For women planning pregnancy and during the first 3 months of pregnancy, women are advised to take 400 micrograms of folic acid per day to reduce the risk of two serious birth defects, spina bifida and anencephaly (also called neural tube defects).
The neural tube closes and fuses very early in pregnancy, and often before a woman knows she is pregnant. If it doesn’t close, the result is a neural tube defects such as spina bifida. Folic acid is important during these early first weeks of life because folic acid taken at recommended levels for at least one month before and three months after conception can prevent most neural tube defects.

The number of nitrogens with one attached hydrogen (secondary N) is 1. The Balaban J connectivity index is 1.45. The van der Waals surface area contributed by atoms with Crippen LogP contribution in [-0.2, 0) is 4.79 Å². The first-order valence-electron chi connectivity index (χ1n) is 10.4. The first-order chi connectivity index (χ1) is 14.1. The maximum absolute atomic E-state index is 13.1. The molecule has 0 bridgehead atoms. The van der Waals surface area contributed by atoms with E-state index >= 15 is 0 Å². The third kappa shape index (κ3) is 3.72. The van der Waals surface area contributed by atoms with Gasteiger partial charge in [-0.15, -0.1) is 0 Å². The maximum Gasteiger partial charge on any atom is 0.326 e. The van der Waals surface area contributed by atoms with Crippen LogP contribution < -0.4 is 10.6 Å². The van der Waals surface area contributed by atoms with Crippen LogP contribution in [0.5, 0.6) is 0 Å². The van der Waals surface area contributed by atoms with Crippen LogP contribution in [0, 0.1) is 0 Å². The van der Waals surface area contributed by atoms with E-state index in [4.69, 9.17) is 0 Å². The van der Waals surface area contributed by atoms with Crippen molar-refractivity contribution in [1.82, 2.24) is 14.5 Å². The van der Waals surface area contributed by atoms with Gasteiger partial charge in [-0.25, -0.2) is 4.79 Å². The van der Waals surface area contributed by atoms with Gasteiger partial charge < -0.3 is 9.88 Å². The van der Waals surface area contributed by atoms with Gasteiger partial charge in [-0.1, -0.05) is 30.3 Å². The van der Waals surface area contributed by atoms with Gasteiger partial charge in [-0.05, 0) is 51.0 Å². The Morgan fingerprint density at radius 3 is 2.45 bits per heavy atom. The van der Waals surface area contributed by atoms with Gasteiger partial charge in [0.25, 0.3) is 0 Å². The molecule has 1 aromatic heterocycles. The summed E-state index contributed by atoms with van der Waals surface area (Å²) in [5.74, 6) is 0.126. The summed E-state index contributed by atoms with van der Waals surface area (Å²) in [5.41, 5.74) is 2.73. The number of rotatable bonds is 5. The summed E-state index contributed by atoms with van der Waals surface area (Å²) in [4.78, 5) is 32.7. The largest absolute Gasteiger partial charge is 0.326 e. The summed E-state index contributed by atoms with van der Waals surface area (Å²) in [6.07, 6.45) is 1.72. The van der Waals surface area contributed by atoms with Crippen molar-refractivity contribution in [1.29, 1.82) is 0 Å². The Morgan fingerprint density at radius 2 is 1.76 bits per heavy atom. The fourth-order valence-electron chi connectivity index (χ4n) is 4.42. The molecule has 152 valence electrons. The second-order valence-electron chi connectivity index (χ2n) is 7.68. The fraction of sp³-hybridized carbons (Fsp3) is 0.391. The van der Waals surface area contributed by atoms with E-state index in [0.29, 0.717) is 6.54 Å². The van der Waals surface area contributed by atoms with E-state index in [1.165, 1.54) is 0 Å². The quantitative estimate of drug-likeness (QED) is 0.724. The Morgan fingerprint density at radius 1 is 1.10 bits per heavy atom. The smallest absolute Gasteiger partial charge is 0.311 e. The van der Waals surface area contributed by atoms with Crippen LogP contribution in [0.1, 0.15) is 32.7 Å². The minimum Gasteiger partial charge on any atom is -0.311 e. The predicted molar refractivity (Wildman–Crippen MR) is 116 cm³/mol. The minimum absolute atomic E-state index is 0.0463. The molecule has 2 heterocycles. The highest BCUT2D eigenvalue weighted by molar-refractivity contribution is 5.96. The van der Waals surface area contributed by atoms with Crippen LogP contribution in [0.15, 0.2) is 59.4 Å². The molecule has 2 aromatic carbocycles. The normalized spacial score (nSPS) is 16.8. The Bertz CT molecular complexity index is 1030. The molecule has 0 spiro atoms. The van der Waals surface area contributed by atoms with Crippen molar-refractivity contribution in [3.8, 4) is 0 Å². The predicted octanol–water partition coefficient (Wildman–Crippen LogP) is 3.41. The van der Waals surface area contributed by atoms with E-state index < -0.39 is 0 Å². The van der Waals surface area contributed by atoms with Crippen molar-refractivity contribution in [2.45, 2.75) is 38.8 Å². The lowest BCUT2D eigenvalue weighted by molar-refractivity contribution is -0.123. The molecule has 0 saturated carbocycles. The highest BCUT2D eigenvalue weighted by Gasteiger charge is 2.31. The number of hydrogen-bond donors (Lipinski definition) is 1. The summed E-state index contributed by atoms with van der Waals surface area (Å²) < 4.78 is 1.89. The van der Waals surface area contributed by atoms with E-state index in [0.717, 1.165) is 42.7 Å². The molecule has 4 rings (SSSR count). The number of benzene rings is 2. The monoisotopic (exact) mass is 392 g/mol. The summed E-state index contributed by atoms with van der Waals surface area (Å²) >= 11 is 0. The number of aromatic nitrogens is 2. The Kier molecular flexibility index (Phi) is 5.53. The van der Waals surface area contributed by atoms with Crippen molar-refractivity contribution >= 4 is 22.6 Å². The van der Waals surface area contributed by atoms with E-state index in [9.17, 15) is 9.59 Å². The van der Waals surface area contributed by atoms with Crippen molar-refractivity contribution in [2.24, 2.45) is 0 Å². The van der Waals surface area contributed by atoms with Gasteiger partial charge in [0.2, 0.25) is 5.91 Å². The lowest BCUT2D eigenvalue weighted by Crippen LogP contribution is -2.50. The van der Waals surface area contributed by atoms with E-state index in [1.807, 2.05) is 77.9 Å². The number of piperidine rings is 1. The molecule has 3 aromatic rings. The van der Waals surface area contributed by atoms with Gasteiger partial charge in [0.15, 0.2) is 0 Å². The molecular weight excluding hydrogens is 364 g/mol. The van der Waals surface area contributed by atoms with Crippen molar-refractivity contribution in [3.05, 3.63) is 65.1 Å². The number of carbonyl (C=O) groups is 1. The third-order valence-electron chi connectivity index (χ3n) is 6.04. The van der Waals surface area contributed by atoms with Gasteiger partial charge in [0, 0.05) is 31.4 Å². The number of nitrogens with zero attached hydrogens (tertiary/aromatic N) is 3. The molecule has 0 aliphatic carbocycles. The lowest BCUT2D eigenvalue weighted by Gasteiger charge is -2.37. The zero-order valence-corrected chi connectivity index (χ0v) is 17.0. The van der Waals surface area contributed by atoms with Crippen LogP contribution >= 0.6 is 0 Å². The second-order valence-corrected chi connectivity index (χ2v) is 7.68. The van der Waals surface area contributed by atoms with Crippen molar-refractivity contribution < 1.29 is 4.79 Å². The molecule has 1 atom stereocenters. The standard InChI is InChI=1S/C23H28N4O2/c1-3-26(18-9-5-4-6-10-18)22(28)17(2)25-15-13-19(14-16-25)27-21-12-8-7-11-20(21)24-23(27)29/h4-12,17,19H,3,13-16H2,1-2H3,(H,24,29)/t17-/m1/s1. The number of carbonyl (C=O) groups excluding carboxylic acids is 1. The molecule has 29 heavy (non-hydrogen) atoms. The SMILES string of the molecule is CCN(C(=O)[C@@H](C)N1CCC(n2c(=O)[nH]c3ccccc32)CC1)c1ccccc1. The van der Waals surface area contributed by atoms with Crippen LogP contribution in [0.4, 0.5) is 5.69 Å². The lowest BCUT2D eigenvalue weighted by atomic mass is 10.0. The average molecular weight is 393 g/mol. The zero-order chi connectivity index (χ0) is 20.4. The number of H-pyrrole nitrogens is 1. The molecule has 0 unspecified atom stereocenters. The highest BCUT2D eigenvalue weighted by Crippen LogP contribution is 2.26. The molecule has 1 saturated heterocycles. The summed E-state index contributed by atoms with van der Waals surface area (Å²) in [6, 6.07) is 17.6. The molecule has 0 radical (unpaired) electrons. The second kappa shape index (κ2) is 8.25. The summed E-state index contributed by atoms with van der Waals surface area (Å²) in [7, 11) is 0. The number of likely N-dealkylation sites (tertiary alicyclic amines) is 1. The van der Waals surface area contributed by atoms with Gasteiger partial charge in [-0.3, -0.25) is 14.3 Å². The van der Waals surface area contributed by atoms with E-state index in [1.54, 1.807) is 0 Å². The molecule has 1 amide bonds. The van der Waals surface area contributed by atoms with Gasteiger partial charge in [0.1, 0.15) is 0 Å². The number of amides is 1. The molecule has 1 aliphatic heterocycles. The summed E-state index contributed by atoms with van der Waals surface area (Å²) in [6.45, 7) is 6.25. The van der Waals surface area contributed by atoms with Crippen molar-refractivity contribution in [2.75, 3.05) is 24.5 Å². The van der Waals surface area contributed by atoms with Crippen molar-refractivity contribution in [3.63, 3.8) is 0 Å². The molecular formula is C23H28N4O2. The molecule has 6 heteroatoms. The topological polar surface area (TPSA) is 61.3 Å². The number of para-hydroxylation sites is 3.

Folate, occurs naturally in foods like green leafy vegetables, but because many women do not eat enough and most pregnancies are not planned, many governments have mandated the addition of folic acid into flour used for bread making. As a result, commercial breads, muffins and pastries are all fortified with folate. In Australia, the folate fortification program has resulted in a 30% reduction in neural tube defects across the whole population, and up to a 70% reduction in groups who are at risk of having poor diets.